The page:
The microphone is better deployed for sending quick replies to texts, WhatsApp messages or tweets. You can tap the mic button and dictate a quick reply, which is transcribed on Google’s cloud with almost unerring accuracy. It’s certainly quicker than getting your phone out and tapping a reply if you’re issuing a one-line response. Even the tiny onscreen keyboard can be used to issue such replies – and that works a whole lot better than I ever imagined it could.
The Huawei Watch 2 Sport is also meant to respond to “hey Google” voice commands, but I find this more miss than hit. You almost have to scream at the watch to get it to respond, and it stopped responding altogether last week, forcing me to reboot the watch to bring the feature back. It’s far easier to simply hold down the top button and then issue a voice command. Plus it makes you look like a spy, which is enormously satisfying.
Huawei Watch 2 Sport review: non-sporty stuff
For day-to-day notifications and activities, the Huawei Watch 2 is magnificent. Notifications are rich and well presented, and you can always tap through to read the full length of a Slack message or email, if you wish. Listen to Spotify or Google Music on your phone, and the watch will instantly switch into music player mode, displaying artist and track name and letting you skip forward whenever a Bob Dylan tracks infiltrates one of your playlists.
You have the full range of Android Wear apps at your disposal and plenty of storage in which to keep them. Few are standalone gems, but I’ll come back with my favourite Android Wear apps at a later date.
My favourite feature is getting directions on my watch screen when I’m walking or cycling to a strange venue. Being able to quickly glance down for directions is far more convenient than wandering around with a phone in front of your face, and far less likely to get you mugged when wandering around a strange city.
Huawei Watch 2 Sport review: the sporty stuff
Here, I’m going to start with a caveat: this stuff barely interests me, and I’m by no means a fitness watch expert, but from what I can gather the Huawei Watch 2 Sport is well stocked for parkrun addicts and their like. The watch has a battery of sensors, including a 6-axis A + G sensor, 3-axis compass, a heart rate monitor and a barometer.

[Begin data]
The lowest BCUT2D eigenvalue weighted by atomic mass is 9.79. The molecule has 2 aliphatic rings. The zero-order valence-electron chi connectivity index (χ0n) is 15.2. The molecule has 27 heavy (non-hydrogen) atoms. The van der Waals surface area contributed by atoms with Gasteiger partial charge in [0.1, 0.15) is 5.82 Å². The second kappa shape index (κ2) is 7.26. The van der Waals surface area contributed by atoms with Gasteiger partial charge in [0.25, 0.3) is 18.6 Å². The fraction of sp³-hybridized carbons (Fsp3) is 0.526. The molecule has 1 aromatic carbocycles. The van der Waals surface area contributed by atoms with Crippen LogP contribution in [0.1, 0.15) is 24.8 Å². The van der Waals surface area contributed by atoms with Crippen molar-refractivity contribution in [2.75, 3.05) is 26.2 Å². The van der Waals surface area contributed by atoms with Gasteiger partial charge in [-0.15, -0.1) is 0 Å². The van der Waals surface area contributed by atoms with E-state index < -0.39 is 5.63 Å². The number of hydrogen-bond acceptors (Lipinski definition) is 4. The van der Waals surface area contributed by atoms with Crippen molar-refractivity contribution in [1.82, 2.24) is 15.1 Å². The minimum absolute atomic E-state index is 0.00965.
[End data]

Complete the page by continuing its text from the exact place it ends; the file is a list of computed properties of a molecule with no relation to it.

The sports activities are all activated by pressing the bottom button, from where you can choose which type of activity you want tracked: different types of runs, walk, cycling and other custom plans are all on offer. Huawei wants you to download its accompanying Health smartphone app to tailor these plans and present detailed results, but you can, of course, use your favourite Android app for the job too. Google Fit and Runtastic are already pre-installed, but you’ll find Strava et al in the Store.
Relevant info is displayed on the watch face as you pound the pavements, such as pace, heart rate and distance covered. I can’t imagine what more I’d need, other than a defibrillator.
Huawei Watch 2 Sport review: verdict
I never thought I would own a sports watch, let alone love one, but here I am. Ignore the sports features, and the Huawei Watch 2 Sport is a perfectly good day-to-day smartwatch that doesn’t look as if it fell off Chris Hoy’s wrist. If you need the sport stuff, even occasionally, it’s there when you want it. It’s almost making me feel guilty about not getting my bike out more often.
It’s a fine all-rounder, and if you can still find it at £200, arguably the best value Android Wear watch on the market today.